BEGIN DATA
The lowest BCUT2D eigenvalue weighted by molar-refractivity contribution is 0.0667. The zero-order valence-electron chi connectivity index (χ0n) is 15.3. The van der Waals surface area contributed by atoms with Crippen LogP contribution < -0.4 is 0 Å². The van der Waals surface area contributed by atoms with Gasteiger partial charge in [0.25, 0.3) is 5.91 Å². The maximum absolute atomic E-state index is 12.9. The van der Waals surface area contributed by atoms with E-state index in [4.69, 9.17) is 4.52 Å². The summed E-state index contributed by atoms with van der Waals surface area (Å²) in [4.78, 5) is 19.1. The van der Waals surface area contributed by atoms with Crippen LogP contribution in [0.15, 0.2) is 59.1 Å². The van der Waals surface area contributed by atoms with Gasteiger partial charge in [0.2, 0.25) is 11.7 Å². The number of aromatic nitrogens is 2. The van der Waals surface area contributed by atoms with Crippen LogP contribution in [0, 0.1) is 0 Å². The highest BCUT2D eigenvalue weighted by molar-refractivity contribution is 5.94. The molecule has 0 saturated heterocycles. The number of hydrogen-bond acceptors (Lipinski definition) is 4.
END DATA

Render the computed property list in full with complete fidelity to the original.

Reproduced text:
The lowest BCUT2D eigenvalue weighted by molar-refractivity contribution is 0.0667. The zero-order valence-electron chi connectivity index (χ0n) is 15.3. The van der Waals surface area contributed by atoms with Crippen LogP contribution < -0.4 is 0 Å². The van der Waals surface area contributed by atoms with Gasteiger partial charge in [0.25, 0.3) is 5.91 Å². The maximum absolute atomic E-state index is 12.9. The van der Waals surface area contributed by atoms with E-state index in [4.69, 9.17) is 4.52 Å². The summed E-state index contributed by atoms with van der Waals surface area (Å²) in [4.78, 5) is 19.1. The van der Waals surface area contributed by atoms with Crippen LogP contribution in [0.15, 0.2) is 59.1 Å². The van der Waals surface area contributed by atoms with Gasteiger partial charge in [0.2, 0.25) is 11.7 Å². The number of aromatic nitrogens is 2. The van der Waals surface area contributed by atoms with Crippen LogP contribution in [0, 0.1) is 0 Å². The highest BCUT2D eigenvalue weighted by molar-refractivity contribution is 5.94. The molecule has 0 saturated heterocycles. The number of hydrogen-bond acceptors (Lipinski definition) is 4.